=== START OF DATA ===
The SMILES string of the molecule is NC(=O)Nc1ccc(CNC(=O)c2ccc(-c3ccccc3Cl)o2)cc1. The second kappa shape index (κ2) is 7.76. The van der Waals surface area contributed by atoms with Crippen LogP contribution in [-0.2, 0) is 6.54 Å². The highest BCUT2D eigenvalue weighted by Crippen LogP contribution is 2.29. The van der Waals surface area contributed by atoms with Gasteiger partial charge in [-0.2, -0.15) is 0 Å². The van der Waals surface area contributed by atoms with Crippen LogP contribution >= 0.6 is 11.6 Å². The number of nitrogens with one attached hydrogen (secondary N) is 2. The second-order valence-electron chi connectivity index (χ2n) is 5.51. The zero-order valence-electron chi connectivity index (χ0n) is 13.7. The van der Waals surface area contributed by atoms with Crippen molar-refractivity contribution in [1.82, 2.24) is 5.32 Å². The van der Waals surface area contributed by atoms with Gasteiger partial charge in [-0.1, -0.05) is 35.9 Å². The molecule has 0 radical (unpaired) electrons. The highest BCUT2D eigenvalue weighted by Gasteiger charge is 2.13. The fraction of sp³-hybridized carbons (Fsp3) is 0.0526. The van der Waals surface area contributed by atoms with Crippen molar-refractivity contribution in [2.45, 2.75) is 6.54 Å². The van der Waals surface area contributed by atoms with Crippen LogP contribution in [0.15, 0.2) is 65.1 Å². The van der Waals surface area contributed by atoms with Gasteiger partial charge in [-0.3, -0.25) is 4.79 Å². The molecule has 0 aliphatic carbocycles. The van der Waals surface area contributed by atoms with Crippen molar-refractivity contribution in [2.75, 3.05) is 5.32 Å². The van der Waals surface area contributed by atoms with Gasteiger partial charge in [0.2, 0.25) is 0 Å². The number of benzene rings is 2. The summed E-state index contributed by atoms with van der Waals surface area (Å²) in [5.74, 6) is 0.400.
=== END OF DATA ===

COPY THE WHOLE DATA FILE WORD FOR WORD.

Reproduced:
The SMILES string of the molecule is NC(=O)Nc1ccc(CNC(=O)c2ccc(-c3ccccc3Cl)o2)cc1. The second kappa shape index (κ2) is 7.76. The van der Waals surface area contributed by atoms with Crippen LogP contribution in [-0.2, 0) is 6.54 Å². The highest BCUT2D eigenvalue weighted by Crippen LogP contribution is 2.29. The van der Waals surface area contributed by atoms with Gasteiger partial charge in [-0.2, -0.15) is 0 Å². The van der Waals surface area contributed by atoms with Crippen LogP contribution >= 0.6 is 11.6 Å². The number of nitrogens with one attached hydrogen (secondary N) is 2. The second-order valence-electron chi connectivity index (χ2n) is 5.51. The zero-order valence-electron chi connectivity index (χ0n) is 13.7. The van der Waals surface area contributed by atoms with Crippen molar-refractivity contribution in [1.82, 2.24) is 5.32 Å². The van der Waals surface area contributed by atoms with Gasteiger partial charge in [-0.1, -0.05) is 35.9 Å². The molecule has 0 radical (unpaired) electrons. The highest BCUT2D eigenvalue weighted by Gasteiger charge is 2.13. The fraction of sp³-hybridized carbons (Fsp3) is 0.0526. The van der Waals surface area contributed by atoms with Crippen molar-refractivity contribution in [2.45, 2.75) is 6.54 Å². The van der Waals surface area contributed by atoms with Crippen LogP contribution in [0.15, 0.2) is 65.1 Å². The van der Waals surface area contributed by atoms with Gasteiger partial charge in [-0.3, -0.25) is 4.79 Å². The molecule has 0 aliphatic carbocycles. The van der Waals surface area contributed by atoms with Crippen molar-refractivity contribution in [2.75, 3.05) is 5.32 Å². The van der Waals surface area contributed by atoms with Gasteiger partial charge in [0.2, 0.25) is 0 Å². The number of benzene rings is 2. The summed E-state index contributed by atoms with van der Waals surface area (Å²) in [5.74, 6) is 0.400.